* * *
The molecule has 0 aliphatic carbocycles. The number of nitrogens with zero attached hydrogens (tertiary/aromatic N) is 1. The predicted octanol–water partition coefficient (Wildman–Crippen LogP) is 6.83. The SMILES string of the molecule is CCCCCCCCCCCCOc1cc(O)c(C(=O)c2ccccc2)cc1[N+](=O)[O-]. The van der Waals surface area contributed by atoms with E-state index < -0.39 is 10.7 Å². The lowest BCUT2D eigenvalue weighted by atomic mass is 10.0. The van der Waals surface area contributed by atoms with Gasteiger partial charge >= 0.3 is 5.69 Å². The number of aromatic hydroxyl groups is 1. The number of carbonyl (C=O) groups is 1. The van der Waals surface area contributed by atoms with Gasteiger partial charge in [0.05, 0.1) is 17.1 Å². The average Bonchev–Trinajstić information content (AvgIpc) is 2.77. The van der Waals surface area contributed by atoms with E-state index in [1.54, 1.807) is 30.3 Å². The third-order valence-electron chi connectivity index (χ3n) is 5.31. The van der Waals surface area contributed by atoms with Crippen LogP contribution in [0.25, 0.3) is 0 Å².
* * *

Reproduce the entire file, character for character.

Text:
The molecule has 0 aliphatic carbocycles. The number of nitrogens with zero attached hydrogens (tertiary/aromatic N) is 1. The predicted octanol–water partition coefficient (Wildman–Crippen LogP) is 6.83. The SMILES string of the molecule is CCCCCCCCCCCCOc1cc(O)c(C(=O)c2ccccc2)cc1[N+](=O)[O-]. The van der Waals surface area contributed by atoms with E-state index < -0.39 is 10.7 Å². The lowest BCUT2D eigenvalue weighted by atomic mass is 10.0. The van der Waals surface area contributed by atoms with Gasteiger partial charge >= 0.3 is 5.69 Å². The number of aromatic hydroxyl groups is 1. The number of carbonyl (C=O) groups is 1. The van der Waals surface area contributed by atoms with Gasteiger partial charge in [0.05, 0.1) is 17.1 Å². The average Bonchev–Trinajstić information content (AvgIpc) is 2.77. The van der Waals surface area contributed by atoms with E-state index in [1.54, 1.807) is 30.3 Å². The third-order valence-electron chi connectivity index (χ3n) is 5.31. The van der Waals surface area contributed by atoms with Crippen LogP contribution in [0.25, 0.3) is 0 Å².